How to Grill with Indirect Heat

What is Indirect Grilling?

Most people stop at small, thinner cuts of food when it comes to grilling. As delicious as thin, seared carne asada and grilled peaches are, think bigger, much bigger. How about a whole chicken or ribs or salmon? Now you’re talking! If you’ve ever been fortunate enough to sample delicious, melt-in-your-mouth Jamaican grilled jerk chicken, a perfect thick steak, or juicy & tender smoked salmon, you may not have even considered how you might be able to grill it yourself. There is one easy way to make any of these wonderful, thick or tender foods – indirect heat.

Indirect heat might sound suspicious, especially if you like a bit of carbon on everything you eat, but indirect grilling has been used by people for millennia to grill perfect, tender meats and other foods. Texans have been using indirect grilling over many generations to make their famous, delicious barbecue. So what exactly is indirect grilling and what makes it so special?

Indirect Grilling vs Direct Grilling

Direct grilling is what most people think of when they grill. You are using a direct source of heat, whether it be gas or open flame and cooking food by direct exposure to high heat. Because the heat is so high, cooking happens very quickly. “Low and slow” is the motto of indirect grillers everywhere. In other words, indirect grilling is when you either heat a food close to but away from the main heat source or have something solid that stands between the food being grilled and the direct source of heat, such as a plank, pizza stone, or a metal pan. The process of cooking indirectly generally lasts a long time, often hours, as compared to the quick grilling using direct heat. The reason why people use indirect grilling is because it allows you to grill large or tough cuts of meat at a low temperature, creating a sort of outdoor oven. The larger pieces of meat can avoid being overcooked on the inside and under-cooked on the inside, resulting in a perfectly tender, evenly cooked piece of meat. Another great advantage of indirect grilling is that it makes it easier to introduce smoking flavors to your food.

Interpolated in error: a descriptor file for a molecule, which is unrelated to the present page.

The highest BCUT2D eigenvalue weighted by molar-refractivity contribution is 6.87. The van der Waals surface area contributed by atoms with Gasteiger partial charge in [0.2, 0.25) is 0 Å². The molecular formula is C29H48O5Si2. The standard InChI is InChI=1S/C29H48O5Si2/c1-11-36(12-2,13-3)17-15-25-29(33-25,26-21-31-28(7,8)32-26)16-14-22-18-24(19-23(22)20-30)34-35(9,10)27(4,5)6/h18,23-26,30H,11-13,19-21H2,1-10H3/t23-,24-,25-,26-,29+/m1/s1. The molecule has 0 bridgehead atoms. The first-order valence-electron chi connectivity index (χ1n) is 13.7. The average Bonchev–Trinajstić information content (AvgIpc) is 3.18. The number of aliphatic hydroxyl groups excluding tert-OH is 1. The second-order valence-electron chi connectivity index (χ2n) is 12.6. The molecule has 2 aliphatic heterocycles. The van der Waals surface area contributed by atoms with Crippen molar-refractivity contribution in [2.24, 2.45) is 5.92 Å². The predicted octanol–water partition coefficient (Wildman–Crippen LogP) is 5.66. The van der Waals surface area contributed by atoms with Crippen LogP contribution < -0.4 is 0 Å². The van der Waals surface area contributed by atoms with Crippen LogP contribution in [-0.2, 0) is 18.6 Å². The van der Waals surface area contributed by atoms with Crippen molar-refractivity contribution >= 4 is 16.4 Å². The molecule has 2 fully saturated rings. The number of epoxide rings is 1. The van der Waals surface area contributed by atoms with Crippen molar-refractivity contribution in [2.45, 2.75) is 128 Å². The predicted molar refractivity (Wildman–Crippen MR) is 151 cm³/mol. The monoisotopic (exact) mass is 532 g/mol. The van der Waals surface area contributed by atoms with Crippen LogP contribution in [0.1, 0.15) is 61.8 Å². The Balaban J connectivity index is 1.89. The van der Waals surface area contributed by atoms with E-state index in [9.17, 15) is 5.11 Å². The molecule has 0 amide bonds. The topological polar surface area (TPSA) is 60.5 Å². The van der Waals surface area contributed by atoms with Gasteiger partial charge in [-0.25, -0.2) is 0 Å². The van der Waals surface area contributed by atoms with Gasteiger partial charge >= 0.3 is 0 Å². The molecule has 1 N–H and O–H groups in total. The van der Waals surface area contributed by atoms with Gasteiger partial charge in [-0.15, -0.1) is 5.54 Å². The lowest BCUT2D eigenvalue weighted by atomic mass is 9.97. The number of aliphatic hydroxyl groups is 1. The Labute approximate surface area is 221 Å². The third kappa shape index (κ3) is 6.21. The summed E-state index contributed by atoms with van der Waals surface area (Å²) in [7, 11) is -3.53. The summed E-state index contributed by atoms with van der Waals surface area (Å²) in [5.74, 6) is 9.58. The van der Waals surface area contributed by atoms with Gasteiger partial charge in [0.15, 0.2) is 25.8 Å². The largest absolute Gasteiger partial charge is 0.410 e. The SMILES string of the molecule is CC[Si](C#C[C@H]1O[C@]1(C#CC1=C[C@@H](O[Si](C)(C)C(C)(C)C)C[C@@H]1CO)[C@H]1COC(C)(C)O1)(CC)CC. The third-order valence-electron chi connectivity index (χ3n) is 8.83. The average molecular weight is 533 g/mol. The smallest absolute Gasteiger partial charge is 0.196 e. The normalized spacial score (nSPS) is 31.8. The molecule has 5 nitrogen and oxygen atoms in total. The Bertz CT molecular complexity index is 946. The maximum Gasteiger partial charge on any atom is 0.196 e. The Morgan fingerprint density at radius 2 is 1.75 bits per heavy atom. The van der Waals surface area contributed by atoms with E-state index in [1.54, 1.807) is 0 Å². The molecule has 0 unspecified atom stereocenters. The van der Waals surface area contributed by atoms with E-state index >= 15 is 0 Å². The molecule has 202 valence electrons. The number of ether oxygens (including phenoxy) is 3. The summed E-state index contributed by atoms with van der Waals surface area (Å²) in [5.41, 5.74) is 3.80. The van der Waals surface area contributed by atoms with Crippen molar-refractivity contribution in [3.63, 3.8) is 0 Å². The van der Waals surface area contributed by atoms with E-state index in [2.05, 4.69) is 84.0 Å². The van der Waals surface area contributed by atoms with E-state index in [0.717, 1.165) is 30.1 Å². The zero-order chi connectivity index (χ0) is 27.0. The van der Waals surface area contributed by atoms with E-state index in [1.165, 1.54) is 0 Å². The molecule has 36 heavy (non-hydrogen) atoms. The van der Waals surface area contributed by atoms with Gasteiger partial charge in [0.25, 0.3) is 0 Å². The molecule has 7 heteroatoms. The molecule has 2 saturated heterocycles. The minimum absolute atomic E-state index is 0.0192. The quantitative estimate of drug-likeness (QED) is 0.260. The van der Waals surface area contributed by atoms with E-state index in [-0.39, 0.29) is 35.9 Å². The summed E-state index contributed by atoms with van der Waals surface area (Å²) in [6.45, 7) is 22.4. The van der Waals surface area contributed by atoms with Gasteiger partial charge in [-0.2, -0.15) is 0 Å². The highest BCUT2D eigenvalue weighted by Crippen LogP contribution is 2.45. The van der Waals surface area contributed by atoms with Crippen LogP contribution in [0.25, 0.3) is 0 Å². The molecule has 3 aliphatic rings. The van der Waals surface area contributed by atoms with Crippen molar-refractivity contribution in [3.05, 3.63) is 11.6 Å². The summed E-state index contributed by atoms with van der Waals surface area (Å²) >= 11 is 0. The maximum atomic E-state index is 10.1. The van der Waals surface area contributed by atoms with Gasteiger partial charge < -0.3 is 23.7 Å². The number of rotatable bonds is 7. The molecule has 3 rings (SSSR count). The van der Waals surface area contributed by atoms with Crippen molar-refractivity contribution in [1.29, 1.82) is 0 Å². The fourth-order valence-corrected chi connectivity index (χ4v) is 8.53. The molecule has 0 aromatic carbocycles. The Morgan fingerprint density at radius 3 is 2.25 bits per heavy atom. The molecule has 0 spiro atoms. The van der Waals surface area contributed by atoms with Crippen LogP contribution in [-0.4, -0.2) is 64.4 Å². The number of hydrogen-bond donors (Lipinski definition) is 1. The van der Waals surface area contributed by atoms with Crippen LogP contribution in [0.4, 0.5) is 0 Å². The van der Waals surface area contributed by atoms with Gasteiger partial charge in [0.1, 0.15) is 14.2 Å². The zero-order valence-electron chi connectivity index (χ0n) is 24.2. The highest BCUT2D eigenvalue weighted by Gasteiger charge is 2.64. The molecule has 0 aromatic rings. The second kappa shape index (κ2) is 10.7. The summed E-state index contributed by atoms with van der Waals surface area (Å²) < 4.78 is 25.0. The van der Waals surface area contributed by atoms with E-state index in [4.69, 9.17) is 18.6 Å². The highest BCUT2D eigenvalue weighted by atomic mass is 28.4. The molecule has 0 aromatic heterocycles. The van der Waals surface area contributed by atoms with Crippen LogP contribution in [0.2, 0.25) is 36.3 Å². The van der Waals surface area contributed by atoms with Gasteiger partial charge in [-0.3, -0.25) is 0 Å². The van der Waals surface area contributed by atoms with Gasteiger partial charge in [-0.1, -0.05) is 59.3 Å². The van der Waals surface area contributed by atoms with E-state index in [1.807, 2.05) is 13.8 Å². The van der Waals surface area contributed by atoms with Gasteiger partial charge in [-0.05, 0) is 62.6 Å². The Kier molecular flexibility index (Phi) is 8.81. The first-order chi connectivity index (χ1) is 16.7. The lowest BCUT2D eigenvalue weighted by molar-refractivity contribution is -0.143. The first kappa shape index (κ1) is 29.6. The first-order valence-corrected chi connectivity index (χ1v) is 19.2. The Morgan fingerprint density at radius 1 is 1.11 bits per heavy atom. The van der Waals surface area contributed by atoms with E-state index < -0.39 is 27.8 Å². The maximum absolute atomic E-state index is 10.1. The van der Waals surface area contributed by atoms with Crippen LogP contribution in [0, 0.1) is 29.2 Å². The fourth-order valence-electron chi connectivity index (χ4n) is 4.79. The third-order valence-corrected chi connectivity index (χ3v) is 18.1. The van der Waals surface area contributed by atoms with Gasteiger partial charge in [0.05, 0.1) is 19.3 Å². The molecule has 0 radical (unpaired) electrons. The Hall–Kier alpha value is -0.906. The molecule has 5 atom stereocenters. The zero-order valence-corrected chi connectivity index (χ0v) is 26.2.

How to Grill with Indirect Heat

Whether you are using charcoal, an open flame or a gas grill there are many different ways to use indirect grilling, but the technique remains the same – keep the food you are grilling away from the heat, but close by, to cook it on a lower temperature for a long time. On a charcoal grill, light the charcoal in a chimney starter. When the coals get red hot, put them in two separate piles at opposite ends of your grill. Place a drip pan in the middle and place your food on the grill above the drip pan. If you want to add some nice smoked flavor, throw in some wet wood chips to produce smoke. Adjust the vents to get the temperature you want and keep the lid closed on the grill. Check after an hour and throw in more charcoal if needed.

For indirect grilling, you want to turn one burner on high and one burner on medium, to create a two-zone grilling setup. Cook the food on the medium side. If you have more than two burners, simply turn on the outside burners and cook the food in the middle, to create a three-zone grilling system.

Indirect Grilling Recipes

If you have ever lived in the Pacific Northwest, you know that salmon is king. Generations of Northwesteners have grown up grilling salmon over cedar planks on an open fire. For an interesting take on planked salmon, try the Finnish dish, Loimulohi, in which salmon is held vertically on a wooden plank beside a fire. There are many fierce debates over the best way to cook brisket Texas style, but everyone agrees on one thing – it needs to be cooked slowly on low heat. Don’t forget grilled jerk chicken, one of the finest inventions of indirect grilling.

There are so many great recipes to try that use indirect heat. It’s not as difficult as you think and the results are amazing. So why not try indirect grilling on your next outdoor cooking adventure?

Watch this short video to learn even more about grilling with indirect heat:


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